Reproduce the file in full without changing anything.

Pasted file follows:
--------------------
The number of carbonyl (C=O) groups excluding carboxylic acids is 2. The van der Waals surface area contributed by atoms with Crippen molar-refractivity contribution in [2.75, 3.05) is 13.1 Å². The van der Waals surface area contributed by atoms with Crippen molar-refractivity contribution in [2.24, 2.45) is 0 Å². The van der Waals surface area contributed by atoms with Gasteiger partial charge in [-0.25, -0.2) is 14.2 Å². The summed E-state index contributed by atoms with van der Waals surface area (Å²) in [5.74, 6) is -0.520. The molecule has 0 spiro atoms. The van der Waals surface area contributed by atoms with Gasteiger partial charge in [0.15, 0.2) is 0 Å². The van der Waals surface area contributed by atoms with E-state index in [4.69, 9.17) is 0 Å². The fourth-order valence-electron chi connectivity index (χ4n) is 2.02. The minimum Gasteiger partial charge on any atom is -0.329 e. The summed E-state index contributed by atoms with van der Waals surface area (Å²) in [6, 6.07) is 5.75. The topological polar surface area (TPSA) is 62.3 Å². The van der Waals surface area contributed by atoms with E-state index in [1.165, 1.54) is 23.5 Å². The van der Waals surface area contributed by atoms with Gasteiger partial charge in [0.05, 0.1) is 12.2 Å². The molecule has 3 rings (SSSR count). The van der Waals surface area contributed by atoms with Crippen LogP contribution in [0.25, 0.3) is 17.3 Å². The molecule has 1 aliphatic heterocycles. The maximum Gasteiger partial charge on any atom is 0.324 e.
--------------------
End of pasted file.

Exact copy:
The number of carbonyl (C=O) groups excluding carboxylic acids is 2. The van der Waals surface area contributed by atoms with Crippen molar-refractivity contribution in [2.75, 3.05) is 13.1 Å². The van der Waals surface area contributed by atoms with Crippen molar-refractivity contribution in [2.24, 2.45) is 0 Å². The van der Waals surface area contributed by atoms with Gasteiger partial charge in [-0.25, -0.2) is 14.2 Å². The summed E-state index contributed by atoms with van der Waals surface area (Å²) in [5.74, 6) is -0.520. The molecule has 0 spiro atoms. The van der Waals surface area contributed by atoms with Gasteiger partial charge in [0.15, 0.2) is 0 Å². The van der Waals surface area contributed by atoms with E-state index in [4.69, 9.17) is 0 Å². The fourth-order valence-electron chi connectivity index (χ4n) is 2.02. The minimum Gasteiger partial charge on any atom is -0.329 e. The summed E-state index contributed by atoms with van der Waals surface area (Å²) in [6, 6.07) is 5.75. The topological polar surface area (TPSA) is 62.3 Å². The van der Waals surface area contributed by atoms with E-state index in [1.165, 1.54) is 23.5 Å². The van der Waals surface area contributed by atoms with Gasteiger partial charge in [0.05, 0.1) is 12.2 Å². The molecule has 3 rings (SSSR count). The van der Waals surface area contributed by atoms with Crippen LogP contribution in [0.25, 0.3) is 17.3 Å². The molecule has 1 aliphatic heterocycles. The maximum Gasteiger partial charge on any atom is 0.324 e.